All posts tagged: Music Review

album art Matmos Ultimate Care II

Matmos – Ultimate Care II – Album Review

Music and fashion go way back, probably for as long as either have existed. These days, however, they’re more intertwined than ever, with a number of music’s biggest names working as fashion designers, models, or icons, in their own regard. Electronic music and high fashion are particularly interwoven, as cutting-edge designers soundtrack their runway catwalks with booming beats and glistening synths. Considering all of that, it stands to reason that someone would flip the script, and make electronic music out of fashion. Quite literally. Matmos are some of electronic music’s longest-running and most notorious sonic dada punk conceptualists, crafting countless musique concrete odysses over the last 22 years. Drew Daniel and Martin Schmidt have made oddly-danceable albums out of everything from plastic surgery noises to automata to civil war battles to psychic powers. On Ultimate Care II, Matmos are at it again, this time using the humble source of a vintage washing machine. This is no laundromat field recording, however; Daniels and Schmidt are too hyper-detailed and fussy for such a thing. During the course of …

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Nicole Dollanganger – Natural Born Losers review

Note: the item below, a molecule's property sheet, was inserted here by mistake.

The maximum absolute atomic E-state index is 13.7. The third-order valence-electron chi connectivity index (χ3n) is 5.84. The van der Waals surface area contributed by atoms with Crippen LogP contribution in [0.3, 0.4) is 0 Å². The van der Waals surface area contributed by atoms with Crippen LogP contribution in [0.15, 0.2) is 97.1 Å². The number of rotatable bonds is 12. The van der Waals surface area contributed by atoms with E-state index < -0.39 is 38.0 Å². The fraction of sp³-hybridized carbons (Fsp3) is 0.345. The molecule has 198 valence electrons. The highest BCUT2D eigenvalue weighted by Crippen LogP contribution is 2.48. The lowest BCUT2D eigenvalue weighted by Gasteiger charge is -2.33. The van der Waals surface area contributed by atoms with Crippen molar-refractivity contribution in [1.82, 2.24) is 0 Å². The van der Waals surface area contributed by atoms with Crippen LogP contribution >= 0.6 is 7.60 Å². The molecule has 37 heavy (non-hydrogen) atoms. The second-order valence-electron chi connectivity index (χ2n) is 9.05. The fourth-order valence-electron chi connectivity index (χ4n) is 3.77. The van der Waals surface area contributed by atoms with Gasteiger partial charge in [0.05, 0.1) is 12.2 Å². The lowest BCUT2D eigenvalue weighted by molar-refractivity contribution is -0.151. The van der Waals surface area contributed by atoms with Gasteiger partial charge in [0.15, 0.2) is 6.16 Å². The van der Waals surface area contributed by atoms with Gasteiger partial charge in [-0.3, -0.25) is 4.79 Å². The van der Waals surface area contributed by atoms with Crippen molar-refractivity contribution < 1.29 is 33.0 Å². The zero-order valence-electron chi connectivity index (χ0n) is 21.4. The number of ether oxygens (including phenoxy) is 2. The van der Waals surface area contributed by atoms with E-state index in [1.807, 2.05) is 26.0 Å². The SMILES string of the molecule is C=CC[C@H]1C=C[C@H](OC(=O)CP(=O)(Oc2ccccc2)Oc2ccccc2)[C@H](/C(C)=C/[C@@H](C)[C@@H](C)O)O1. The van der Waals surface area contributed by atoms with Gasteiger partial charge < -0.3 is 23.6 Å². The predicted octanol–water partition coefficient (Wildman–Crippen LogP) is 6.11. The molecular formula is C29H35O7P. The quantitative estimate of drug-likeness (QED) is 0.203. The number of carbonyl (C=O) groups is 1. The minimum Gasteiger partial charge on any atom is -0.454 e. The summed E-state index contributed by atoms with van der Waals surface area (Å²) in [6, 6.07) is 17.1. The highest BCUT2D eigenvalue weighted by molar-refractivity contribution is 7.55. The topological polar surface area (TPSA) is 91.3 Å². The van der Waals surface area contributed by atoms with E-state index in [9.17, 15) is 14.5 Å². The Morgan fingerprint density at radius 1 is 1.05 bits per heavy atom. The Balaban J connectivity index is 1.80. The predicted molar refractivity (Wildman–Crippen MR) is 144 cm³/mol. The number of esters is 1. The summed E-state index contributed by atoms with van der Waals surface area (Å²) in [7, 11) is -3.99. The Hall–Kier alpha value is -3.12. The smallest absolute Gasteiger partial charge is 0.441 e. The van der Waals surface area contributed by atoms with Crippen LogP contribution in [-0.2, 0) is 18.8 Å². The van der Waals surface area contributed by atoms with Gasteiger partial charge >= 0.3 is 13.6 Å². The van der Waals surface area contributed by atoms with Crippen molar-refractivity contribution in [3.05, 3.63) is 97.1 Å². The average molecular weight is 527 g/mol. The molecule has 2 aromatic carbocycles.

Stoufville, Ontario’s Nicole Dollanganger delivers a dark, sweet mumblecore folk record for Grimes’ new imprint, Eerie Organization. It’s hard not to draw comparisons between Nicole Dollanganger’s atmospheric folk-tinted bedroom rock and Harmony Korine’s filmography. On Natural Born Losers, there’s “A Marvelous Persona”, a nod to Gummo’s larger-than-life bad boy Tummler, he of the marvelous persona. Dollanganger has previously referenced Korine’s directorial debut, following “Bunny Boy” from 2014’s BabyLand, along with a haunting homage to Beverly Marsh from Stephen King’s “It”. Bunny boys, cool losers, battered heroines haunted by abusive fathers and homicidal shape-shifting clowns, all of these images would be at home in a Nicole Dollanganger record. Like Korine’s work, there is nothing all that ominous and unsettling on the surface of Dollanganger’s ghostly folk music. Korine’s movies focus on the lives of the fringe dwellers – trailer park denizens and celebrity impostors. Korine shows the darkness and desperation of “normal people” eking out an existence, but not as some morality tale. The darkness is just a shade and texture, like a cloud passing across …